Credit: Matt Kennedy

If you've ever wondered where Kristen Stewart gets that charming edge from, just ask her mother! Seasoned Hollywood script-supervisor Jules Stewart makes her directorial debut with K-11, a gripping prison drama that's a far cry from her daughter's Twilight Saga blockbusters.

"I can't watch Spider-Man anymore," Jules tells Us Weekly. "I just can't watch six variations of the same thing -- it just makes me a little crazy." Instead, Jules sought out to make a film that she hoped would make people think a little bit more about something unique and different.

Set inside a section of the Los Angeles County Jail reserved for LGBT inmates, K-11 explores the politics of race and gender equality through Raymond Saxx (Goran Visnjik), a businessman who is forced to deal with violence, crooked cops and a manipulative transgendered inmate named Mousey (Kate Del Castillo) on his quest to escape K-11, all while piecing together how he ended up there in the first place.

"In the dorm, there's no racial issues -- they're all gay or transgender," Jules says. "That's what holds them together. So race is not an issue, which was a big message in this film. . . It doesn't matter what color you are, everybody is the same."

The film also stars Portia Doubleday as Butterfly, a role that Kristen had originally attached herself to six years ago while she was filming the first Twilight movie. The unexpected success of the franchise took Kristen's career in a completely different direction.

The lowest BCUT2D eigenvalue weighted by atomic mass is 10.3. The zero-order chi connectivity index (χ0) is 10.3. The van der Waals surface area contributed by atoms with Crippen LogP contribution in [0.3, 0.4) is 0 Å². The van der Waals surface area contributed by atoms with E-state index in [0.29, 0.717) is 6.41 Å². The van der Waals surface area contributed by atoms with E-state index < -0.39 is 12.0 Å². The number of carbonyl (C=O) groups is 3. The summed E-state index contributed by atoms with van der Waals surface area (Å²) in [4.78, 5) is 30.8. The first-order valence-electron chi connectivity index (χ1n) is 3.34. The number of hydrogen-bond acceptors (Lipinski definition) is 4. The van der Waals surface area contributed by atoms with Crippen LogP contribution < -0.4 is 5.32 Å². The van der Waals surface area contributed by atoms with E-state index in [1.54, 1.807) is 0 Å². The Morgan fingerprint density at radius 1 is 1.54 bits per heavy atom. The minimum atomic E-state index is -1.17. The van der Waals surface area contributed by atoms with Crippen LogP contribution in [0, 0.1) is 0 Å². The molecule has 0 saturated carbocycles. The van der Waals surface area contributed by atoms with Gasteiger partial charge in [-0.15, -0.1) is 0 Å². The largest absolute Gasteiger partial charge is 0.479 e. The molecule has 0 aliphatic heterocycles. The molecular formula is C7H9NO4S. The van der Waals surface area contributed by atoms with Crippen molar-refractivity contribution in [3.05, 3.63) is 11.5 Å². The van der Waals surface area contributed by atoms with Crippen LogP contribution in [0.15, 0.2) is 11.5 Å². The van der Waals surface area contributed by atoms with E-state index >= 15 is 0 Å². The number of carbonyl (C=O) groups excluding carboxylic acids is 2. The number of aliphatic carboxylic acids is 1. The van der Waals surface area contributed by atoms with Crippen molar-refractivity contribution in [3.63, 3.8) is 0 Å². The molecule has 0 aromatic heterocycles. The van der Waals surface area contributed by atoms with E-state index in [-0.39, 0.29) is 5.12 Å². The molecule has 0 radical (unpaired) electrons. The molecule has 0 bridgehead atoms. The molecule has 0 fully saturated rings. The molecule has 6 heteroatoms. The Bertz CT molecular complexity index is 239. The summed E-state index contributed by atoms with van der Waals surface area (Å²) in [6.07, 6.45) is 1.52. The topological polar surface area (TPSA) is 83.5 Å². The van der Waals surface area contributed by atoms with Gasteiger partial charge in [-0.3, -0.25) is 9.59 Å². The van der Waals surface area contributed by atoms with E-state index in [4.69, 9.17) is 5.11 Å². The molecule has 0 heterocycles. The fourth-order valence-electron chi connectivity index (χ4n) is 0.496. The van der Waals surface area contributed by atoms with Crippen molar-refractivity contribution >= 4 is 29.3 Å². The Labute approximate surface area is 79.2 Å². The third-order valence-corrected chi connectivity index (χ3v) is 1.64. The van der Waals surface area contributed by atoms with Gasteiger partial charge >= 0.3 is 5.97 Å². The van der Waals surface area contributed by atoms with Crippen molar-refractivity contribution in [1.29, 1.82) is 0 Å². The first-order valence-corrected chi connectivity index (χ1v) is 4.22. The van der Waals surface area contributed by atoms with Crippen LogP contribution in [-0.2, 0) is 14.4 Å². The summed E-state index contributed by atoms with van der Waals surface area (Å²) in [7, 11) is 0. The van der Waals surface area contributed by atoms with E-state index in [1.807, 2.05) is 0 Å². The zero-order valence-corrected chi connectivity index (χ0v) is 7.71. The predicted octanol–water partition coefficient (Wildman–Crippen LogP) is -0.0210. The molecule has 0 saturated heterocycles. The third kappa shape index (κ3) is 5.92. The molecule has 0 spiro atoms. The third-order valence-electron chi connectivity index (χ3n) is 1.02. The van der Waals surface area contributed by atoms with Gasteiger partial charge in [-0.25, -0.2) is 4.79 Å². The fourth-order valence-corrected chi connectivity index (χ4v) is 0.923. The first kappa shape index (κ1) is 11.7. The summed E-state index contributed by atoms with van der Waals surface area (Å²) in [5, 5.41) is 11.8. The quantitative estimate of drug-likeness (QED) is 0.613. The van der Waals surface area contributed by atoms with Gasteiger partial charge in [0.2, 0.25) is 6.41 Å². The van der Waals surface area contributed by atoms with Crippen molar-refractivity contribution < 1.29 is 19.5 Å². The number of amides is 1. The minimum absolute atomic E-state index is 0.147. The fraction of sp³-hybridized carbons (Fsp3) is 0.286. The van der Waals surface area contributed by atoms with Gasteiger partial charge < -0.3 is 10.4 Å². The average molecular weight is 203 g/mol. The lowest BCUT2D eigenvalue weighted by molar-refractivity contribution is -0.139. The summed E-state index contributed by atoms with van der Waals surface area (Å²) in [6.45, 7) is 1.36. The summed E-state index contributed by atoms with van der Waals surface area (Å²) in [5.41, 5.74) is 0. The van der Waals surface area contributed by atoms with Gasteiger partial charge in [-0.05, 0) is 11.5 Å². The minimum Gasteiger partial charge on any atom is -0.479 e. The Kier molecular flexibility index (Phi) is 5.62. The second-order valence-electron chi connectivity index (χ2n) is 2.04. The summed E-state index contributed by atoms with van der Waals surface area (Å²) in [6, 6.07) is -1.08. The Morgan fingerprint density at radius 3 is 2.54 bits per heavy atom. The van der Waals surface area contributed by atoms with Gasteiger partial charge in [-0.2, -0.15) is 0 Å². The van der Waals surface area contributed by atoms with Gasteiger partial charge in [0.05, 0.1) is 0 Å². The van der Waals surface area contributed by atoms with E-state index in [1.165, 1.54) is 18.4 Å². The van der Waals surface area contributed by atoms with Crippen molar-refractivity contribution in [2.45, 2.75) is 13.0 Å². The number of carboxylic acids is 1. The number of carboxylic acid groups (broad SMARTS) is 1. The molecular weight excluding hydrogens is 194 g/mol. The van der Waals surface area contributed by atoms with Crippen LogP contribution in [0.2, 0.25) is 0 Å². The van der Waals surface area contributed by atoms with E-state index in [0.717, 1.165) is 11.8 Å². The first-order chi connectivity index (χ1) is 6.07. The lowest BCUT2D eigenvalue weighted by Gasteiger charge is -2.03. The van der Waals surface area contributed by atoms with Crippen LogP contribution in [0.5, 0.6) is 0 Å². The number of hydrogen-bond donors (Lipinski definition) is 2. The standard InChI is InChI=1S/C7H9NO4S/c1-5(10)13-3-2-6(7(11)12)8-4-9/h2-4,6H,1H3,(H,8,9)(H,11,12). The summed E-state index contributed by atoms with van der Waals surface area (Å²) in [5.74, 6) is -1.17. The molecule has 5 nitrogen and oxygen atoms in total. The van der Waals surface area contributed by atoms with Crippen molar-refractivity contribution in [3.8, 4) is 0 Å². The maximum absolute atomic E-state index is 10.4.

"She kept working and she kept working and she kept working," Jules explains. "And she got really big and we were still really small and I was like, 'Go! Go do Snow White, please, go make those big films honey, that's wonderful!'"

Kristen does have a small part in the film as a secretary who picks up a very important phone call. Though Jules stands by her decision to recast her daughter's original role, the filmmaker still believes that Kristen would have done the part justice. "Kristen has a dark side," she tells Us. "Kristen has the edge -- thank god, right?"

K-11 will be released on March 15 in 15 cities across the U.S. and will be available On Demand through local cable companies. Visit for more information on where K-11 is playing.